How Shaggy Is Too Shaggy?

I love this idea. These galvanized circles look like a great way to define and control a prairie planting. These are at the Anita B. Gorman Conservation Discovery Center.

A few years ago I attended an information session here co-sponsored by the Kansas City Native Plant Initiative (now Deep Roots) about landscaping with native plants. I was already receptive to their arguments.  Plants adapted to our climate that require little extra water or fertilizer and support birds and butterflies—who wouldn’t want to use those?  Also, I was tired of watching my plants die.  I walked out of the auditorium and have never bought another annual.

For Mother’s Day that year I received four common milkweed plants, and our story changed.

At the information session, I remember the speaker cautioned that neighbors might not “see the value” in native plantings. (When I showed a friend what was going on in my yard, she called it “gardening with weeds.”) The speaker recommended enclosing plantings with a border or edge to lend the beds definition and show intent. Logical choices could be natural materials like limestone, or split cedar rails that put one in mind of prairie farms, like these at the Shawnee Indian Mission.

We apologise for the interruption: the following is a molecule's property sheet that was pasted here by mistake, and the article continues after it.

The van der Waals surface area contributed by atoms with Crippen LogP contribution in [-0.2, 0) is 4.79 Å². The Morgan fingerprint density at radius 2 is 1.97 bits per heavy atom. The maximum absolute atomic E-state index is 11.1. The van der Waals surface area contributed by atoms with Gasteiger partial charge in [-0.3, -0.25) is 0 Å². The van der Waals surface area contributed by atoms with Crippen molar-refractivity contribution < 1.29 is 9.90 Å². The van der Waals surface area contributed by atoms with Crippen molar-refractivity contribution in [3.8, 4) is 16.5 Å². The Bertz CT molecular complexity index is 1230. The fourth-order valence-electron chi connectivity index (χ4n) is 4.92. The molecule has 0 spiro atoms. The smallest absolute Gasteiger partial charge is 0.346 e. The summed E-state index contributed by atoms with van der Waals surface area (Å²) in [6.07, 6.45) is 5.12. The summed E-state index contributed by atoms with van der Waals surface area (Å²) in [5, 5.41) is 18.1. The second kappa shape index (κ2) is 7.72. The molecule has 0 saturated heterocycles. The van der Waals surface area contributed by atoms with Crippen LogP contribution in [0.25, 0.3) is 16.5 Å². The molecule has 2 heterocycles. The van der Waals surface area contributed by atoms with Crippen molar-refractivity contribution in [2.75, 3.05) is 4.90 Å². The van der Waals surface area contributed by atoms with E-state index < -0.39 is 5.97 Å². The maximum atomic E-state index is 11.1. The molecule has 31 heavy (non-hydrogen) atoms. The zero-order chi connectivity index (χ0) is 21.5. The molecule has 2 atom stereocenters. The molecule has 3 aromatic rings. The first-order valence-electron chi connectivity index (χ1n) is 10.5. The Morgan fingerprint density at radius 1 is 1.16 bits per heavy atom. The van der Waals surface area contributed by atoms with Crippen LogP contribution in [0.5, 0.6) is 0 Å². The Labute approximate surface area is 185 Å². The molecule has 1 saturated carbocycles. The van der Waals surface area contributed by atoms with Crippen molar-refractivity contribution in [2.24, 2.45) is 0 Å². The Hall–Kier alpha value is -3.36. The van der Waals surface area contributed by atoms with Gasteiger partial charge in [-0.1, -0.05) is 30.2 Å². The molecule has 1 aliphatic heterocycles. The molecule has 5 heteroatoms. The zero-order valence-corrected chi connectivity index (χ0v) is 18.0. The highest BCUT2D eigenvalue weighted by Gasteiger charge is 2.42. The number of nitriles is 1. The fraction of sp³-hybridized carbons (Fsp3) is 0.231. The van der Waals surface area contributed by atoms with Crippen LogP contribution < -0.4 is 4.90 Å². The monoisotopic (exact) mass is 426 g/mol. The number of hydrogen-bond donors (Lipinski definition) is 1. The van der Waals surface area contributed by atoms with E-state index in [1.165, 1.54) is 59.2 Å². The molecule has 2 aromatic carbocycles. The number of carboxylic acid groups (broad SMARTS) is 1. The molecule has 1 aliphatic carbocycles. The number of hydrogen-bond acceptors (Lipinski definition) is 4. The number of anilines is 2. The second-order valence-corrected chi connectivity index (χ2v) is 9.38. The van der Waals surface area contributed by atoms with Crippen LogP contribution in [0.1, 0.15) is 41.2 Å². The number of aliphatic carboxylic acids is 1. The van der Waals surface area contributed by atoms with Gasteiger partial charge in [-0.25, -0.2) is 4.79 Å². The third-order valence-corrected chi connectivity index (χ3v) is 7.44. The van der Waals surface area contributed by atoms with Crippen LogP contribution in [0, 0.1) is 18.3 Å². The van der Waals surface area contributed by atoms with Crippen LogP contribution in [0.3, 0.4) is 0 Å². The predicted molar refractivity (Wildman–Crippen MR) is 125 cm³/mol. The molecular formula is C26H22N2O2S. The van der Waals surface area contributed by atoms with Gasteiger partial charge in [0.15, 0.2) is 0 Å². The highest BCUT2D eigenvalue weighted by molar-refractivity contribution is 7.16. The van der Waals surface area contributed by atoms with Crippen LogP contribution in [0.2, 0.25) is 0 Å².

Some beds at the Gorman Center have limestone edging.

Of course, I decided to use neither of these.  I like shaggy—but I think our plantings are too shaggy. Most of what I read say common milkwood grow to four feet, but ours grew to six.  Now there’s an error of scale.  The plants in the bed shouldn’t be taller than the bed’s width. They should be about half as tall as the bed width.

I’m going to enlarge the bed.